Succulents for Indoor Winter Gardens

Succulents for Indoor Winter Gardens
In recent years there’s been much interest in winter gardens. However, one need not have an outdoor garden in order to enjoy the winter. There are some indoor succulents that can bring cheer to the colder months of the year.

Often the plants for winter gardens will have gray or silver foliage. This gives a wintry color to the landscape. However, it is also good to include some bright colors as well for a cheerful touch to a room during the colder months. Here are some recommended plants.

Blue chalk sticks (Senecio serpens)

Originally native to South Africa, this is a member of the Daisy family. It can reach about a foot in height. The much branched stems are covered with grayish-blue foliage with a blue, waxy-like cast. The chubby, cylindrical leaves can reach over 1½ inches in length. The foliage can be very fragile. So avoid handling it if possible. This species has pastel, yellow daisy-like blooms.

Ghost plant (Graptopetalum paraguayense)

A member of the Crassula family, this succulent is also known as mother-of-pearl-plant. It is winter hardy to zone nine or so. The thick succulent stems reach about a foot in height. This plant grows as a neat rosette. It is named
for the gray foliage, which is covered with a silvery white bloom. Avoid handling the leaves if possible as they are easily damaged. The foliage is fairly large, over three inches wide.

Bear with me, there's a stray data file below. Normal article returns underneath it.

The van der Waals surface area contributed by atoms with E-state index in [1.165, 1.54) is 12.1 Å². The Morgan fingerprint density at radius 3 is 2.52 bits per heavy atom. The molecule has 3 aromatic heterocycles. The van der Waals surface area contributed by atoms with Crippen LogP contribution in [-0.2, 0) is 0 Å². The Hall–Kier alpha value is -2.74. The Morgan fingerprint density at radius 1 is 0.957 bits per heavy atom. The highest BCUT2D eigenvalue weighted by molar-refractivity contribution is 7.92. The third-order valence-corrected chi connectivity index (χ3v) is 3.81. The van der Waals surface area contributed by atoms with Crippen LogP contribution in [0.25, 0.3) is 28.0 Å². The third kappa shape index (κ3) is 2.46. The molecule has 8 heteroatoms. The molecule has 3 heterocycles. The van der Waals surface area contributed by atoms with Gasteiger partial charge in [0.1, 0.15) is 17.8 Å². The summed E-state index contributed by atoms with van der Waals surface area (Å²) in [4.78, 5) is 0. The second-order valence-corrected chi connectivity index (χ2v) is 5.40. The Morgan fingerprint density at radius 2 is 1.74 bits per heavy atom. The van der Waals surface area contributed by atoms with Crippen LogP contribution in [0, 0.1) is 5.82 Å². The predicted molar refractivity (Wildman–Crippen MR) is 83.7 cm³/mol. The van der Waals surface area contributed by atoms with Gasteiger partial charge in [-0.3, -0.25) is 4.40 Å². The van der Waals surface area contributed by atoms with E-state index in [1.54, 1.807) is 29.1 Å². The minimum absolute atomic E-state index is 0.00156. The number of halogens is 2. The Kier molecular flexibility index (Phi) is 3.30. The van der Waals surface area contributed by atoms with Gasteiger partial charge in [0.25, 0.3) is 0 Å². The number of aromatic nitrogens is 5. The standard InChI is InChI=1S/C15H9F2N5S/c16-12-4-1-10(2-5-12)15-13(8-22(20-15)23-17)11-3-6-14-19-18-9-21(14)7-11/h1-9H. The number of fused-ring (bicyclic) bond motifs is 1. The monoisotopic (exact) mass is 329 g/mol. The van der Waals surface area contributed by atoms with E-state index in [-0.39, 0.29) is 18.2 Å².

Pencil tree (Euphorbia tirucalli)

Native to tropical Africa, this plant goes by various other common names. These include finger tree, milk bush, and pencil cactus. The common names refer to the much-branched stems, which are mostly upright. These are only as thick as a pencil. In some varieties, the stems are vivid red or orange. These bright shades are great for indoor winter gardens. In the wild the pencil tree can be over 20 feet tall. As a houseplant, it is slow growing.

Flower dust plant (Kalanchoe pumila)

Native to Madagascar, this species is also known as the dwarf purple kalanchoe. This tender succulent reaches about a foot in height. It is noted for its attractive foliage, which is beautifully dusted with white. The stems are also sprinkled with white.

The fleshy, plump leaves can be 1½ inches long. The edges are toothed. This tends to be a rather weak-stemmed species partly due to the heavy foliage. This has lovely pinkish-purple blossoms. These open in clusters at the tips of the stems. They’re about one-half inch across.


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